Community activist Jerry O’Shea dies at the age of 77

Brooklyn has lost its “Santa Claus.”

Snow-bearded grassroots gladiator Jerry O’Shea, who wore many hats in the community — most notably as veteran director of the Brooklyn Housing and Family Services, and chairman of Community Board 15 — died on Sunday, succumbing to a heart-related illness at an assisted living facility on Long Island. It was one of two such places the 76-year-old widower from Homecrest had lived in during the past two years. He is survived by his daughter, Hillary, and a son, Jerry.

O’Shea, a heavy smoker who suffered a stroke last year, left behind a legacy of good deeds, from helping tenants with their building repairs to getting power projects such as the Loehmann’s construction in Sheepshead Bay off the ground, said fellow workers of the mild-mannered Good Samaritan.

“The borough has lost a humanitarian of the likes that we may not see again,” said Larry Jayson, director of the Brooklyn Housing and Family Services, who worked with O’Shea for many years as his associate director, and thought of him as a friend and mentor.

“No matter how long it took, Jerry was going to get their problems solved,” commented Jayson, referring to O’Shea’s commitment to the endless stream of ruffled tenants who would come in off the street to seek his assistance with their landlord problems.

One time, he recalls, an unidentified package was left outside the group’s office and while cops were busy evacuating the building, O’Shea was busy on the phone doing what he did best — answering “just one more question” from someone in distress.

“He knew how to help people,” said Jayson, who will deliver a eulogy at O’Shea’s funeral on Saturday.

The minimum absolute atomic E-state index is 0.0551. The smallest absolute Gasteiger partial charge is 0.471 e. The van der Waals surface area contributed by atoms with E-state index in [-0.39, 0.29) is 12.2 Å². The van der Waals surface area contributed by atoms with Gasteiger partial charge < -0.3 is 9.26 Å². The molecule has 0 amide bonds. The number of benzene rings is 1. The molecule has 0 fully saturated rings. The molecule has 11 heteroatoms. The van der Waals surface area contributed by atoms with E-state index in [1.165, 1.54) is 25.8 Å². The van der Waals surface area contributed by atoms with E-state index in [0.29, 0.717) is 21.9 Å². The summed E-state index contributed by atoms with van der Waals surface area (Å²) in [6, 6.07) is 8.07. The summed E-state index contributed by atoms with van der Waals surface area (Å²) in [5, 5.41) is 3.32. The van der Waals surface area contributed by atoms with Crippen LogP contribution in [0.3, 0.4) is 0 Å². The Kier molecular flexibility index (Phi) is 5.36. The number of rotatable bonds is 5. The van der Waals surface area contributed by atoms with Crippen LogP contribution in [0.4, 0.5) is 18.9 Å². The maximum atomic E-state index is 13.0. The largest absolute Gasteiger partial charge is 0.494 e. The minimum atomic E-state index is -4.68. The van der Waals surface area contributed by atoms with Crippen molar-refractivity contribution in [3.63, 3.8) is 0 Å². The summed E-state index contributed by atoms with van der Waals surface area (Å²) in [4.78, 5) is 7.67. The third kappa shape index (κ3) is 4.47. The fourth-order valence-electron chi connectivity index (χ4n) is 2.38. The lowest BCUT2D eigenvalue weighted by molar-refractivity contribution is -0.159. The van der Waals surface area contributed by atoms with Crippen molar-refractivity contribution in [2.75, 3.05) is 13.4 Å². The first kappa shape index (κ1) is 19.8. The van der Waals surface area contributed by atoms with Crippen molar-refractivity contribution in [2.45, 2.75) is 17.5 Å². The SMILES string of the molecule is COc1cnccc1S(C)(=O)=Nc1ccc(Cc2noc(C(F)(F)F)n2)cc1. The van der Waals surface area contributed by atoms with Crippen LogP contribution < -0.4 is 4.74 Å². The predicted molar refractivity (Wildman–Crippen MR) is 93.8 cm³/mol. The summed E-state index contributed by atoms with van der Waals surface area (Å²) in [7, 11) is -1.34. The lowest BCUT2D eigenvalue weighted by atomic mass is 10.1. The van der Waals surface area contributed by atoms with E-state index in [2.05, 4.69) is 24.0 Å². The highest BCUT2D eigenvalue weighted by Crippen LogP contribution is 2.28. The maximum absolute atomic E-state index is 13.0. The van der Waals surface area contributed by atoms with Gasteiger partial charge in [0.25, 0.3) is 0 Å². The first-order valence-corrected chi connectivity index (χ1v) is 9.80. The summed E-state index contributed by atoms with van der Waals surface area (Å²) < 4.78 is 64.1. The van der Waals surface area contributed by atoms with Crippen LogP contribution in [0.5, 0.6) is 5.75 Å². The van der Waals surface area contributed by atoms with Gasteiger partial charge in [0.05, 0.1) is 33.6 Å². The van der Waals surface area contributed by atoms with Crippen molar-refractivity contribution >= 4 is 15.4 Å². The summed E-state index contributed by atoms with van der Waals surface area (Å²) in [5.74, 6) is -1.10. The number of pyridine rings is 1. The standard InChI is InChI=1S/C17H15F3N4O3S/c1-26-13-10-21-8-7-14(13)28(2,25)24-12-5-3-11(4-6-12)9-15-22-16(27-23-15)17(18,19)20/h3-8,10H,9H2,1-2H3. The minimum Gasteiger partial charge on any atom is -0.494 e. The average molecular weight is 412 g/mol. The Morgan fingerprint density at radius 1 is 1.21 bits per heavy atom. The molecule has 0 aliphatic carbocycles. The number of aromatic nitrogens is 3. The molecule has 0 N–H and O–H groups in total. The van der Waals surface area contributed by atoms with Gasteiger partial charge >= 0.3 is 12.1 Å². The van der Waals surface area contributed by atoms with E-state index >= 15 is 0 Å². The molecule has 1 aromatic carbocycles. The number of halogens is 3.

For his peers, the late activist demonstrated a flawless work ethic and an eager willingness to get along.

“When we had issues with the community, Jerry would try to reunite everyone on the board to work as a group,” said Community Board 15 Chairwoman Theresa Scavo.

O’Shea, described as “Damon Runyon-esque” by Councilman Mike Nelson (D-Sheepshead Bay) who appointed him to that board, also worked closely with its former boss, John Nikas, reviewing variances as treasurer, and city budgets for agencies to make sure that cops and firemen received their share of the pie.

“He wanted it all spelled out,” recalled Nikas, who visited O’Shea just weeks before his death, and found him to be in good spirits.

“He just had a little trouble walking, that’s all,” he said.

According to Nikas, shortly after that visit, O’Shea suffered a heart attack in the hospital and then lapsed into a fatal coma.

“Jerry was our Santa, he always seemed to be happy, never confrontational, he was just an alright, regular guy,” commented the community leader, adding that before he heard the grave news he was preparing to visit his friend again — this time armed with a batch of freshly baked baklava and spinach pie.

“He just loved them,” laughed Nikas.

A wake for Jerry O’Shea will be held at Marine Park Funeral Home (3024 Quentin Rd. between Marine Parkway and E. 31st Street, no phone), Nov. 19 from 2-5 pm and 7-9 pm. The funeral mass will be at St. Brendan’s Church (Avenue O at E. 12th Street, no phone), Nov. 20 at 9:30 am. He will be laid to rest at St. Charles Cemetery in Pinelawn, New York.